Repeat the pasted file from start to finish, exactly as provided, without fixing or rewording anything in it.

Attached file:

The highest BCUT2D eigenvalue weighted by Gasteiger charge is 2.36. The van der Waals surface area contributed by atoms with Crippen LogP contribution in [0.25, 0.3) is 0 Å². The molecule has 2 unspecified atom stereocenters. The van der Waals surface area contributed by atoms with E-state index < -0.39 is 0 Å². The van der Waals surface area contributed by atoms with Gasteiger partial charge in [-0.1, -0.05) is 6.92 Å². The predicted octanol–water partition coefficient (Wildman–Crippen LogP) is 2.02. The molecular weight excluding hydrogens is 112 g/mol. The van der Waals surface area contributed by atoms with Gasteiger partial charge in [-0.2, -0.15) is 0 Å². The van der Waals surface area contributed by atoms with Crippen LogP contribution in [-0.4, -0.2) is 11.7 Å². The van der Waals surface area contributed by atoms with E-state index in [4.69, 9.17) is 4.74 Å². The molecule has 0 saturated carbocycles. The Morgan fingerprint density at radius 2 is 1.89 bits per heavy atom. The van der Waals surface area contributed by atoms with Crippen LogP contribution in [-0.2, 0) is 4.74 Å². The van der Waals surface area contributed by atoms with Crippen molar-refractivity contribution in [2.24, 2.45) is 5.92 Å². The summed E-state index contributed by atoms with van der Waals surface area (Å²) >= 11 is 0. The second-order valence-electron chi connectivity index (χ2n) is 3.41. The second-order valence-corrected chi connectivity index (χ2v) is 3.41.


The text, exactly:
The highest BCUT2D eigenvalue weighted by Gasteiger charge is 2.36. The van der Waals surface area contributed by atoms with Crippen LogP contribution in [0.25, 0.3) is 0 Å². The molecule has 2 unspecified atom stereocenters. The van der Waals surface area contributed by atoms with E-state index < -0.39 is 0 Å². The van der Waals surface area contributed by atoms with Gasteiger partial charge in [-0.1, -0.05) is 6.92 Å². The predicted octanol–water partition coefficient (Wildman–Crippen LogP) is 2.02. The molecular weight excluding hydrogens is 112 g/mol. The van der Waals surface area contributed by atoms with Gasteiger partial charge in [-0.2, -0.15) is 0 Å². The van der Waals surface area contributed by atoms with Crippen LogP contribution in [-0.4, -0.2) is 11.7 Å². The van der Waals surface area contributed by atoms with E-state index in [4.69, 9.17) is 4.74 Å². The molecule has 0 saturated carbocycles. The Morgan fingerprint density at radius 2 is 1.89 bits per heavy atom. The van der Waals surface area contributed by atoms with Crippen LogP contribution in [-0.2, 0) is 4.74 Å². The van der Waals surface area contributed by atoms with Crippen molar-refractivity contribution in [2.24, 2.45) is 5.92 Å². The summed E-state index contributed by atoms with van der Waals surface area (Å²) >= 11 is 0. The second-order valence-electron chi connectivity index (χ2n) is 3.41. The second-order valence-corrected chi connectivity index (χ2v) is 3.41.